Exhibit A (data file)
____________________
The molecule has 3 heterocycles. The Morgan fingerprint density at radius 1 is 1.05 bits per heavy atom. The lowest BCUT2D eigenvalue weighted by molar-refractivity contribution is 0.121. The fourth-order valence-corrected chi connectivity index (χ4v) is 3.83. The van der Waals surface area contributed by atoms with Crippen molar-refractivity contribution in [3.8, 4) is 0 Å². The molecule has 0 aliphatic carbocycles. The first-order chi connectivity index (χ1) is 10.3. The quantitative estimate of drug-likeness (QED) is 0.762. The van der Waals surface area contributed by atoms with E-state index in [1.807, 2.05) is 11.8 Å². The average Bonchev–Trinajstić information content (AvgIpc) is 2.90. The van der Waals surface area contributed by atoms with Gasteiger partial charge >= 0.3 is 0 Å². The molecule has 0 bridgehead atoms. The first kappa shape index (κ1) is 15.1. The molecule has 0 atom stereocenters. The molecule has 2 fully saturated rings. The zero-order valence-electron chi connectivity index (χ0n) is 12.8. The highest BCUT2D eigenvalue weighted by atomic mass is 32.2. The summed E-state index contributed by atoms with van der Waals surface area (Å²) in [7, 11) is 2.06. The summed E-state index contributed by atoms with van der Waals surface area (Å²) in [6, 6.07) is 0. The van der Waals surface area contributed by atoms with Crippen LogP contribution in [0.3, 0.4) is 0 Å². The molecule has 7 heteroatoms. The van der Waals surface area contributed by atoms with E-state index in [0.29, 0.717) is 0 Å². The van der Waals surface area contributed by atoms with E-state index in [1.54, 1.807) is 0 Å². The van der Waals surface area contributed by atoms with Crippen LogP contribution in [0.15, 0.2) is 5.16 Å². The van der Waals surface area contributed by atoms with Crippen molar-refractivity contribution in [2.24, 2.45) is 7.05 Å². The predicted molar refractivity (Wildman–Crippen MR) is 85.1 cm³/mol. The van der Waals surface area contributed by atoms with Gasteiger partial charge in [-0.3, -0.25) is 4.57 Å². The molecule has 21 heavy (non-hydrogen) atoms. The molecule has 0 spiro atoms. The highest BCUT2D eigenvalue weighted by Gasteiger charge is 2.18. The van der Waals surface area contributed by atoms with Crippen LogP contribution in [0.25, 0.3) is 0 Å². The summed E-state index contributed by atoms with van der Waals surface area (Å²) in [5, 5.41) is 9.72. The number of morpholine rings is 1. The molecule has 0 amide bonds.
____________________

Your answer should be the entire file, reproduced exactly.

The molecule has 3 heterocycles. The Morgan fingerprint density at radius 1 is 1.05 bits per heavy atom. The lowest BCUT2D eigenvalue weighted by molar-refractivity contribution is 0.121. The fourth-order valence-corrected chi connectivity index (χ4v) is 3.83. The van der Waals surface area contributed by atoms with Crippen molar-refractivity contribution in [3.8, 4) is 0 Å². The molecule has 0 aliphatic carbocycles. The first-order chi connectivity index (χ1) is 10.3. The quantitative estimate of drug-likeness (QED) is 0.762. The van der Waals surface area contributed by atoms with E-state index in [1.807, 2.05) is 11.8 Å². The average Bonchev–Trinajstić information content (AvgIpc) is 2.90. The van der Waals surface area contributed by atoms with Gasteiger partial charge >= 0.3 is 0 Å². The molecule has 0 bridgehead atoms. The first kappa shape index (κ1) is 15.1. The molecule has 0 atom stereocenters. The molecule has 2 fully saturated rings. The zero-order valence-electron chi connectivity index (χ0n) is 12.8. The highest BCUT2D eigenvalue weighted by atomic mass is 32.2. The summed E-state index contributed by atoms with van der Waals surface area (Å²) in [7, 11) is 2.06. The summed E-state index contributed by atoms with van der Waals surface area (Å²) in [6, 6.07) is 0. The van der Waals surface area contributed by atoms with Crippen LogP contribution in [0.3, 0.4) is 0 Å². The molecule has 7 heteroatoms. The van der Waals surface area contributed by atoms with E-state index in [0.29, 0.717) is 0 Å². The van der Waals surface area contributed by atoms with E-state index in [1.54, 1.807) is 0 Å². The van der Waals surface area contributed by atoms with Crippen LogP contribution in [0.15, 0.2) is 5.16 Å². The van der Waals surface area contributed by atoms with Crippen molar-refractivity contribution in [2.24, 2.45) is 7.05 Å². The predicted molar refractivity (Wildman–Crippen MR) is 85.1 cm³/mol. The van der Waals surface area contributed by atoms with Gasteiger partial charge in [-0.3, -0.25) is 4.57 Å². The molecule has 21 heavy (non-hydrogen) atoms. The molecule has 0 spiro atoms. The highest BCUT2D eigenvalue weighted by Gasteiger charge is 2.18. The van der Waals surface area contributed by atoms with Crippen LogP contribution in [0.25, 0.3) is 0 Å². The summed E-state index contributed by atoms with van der Waals surface area (Å²) in [5, 5.41) is 9.72. The number of morpholine rings is 1. The molecule has 0 amide bonds.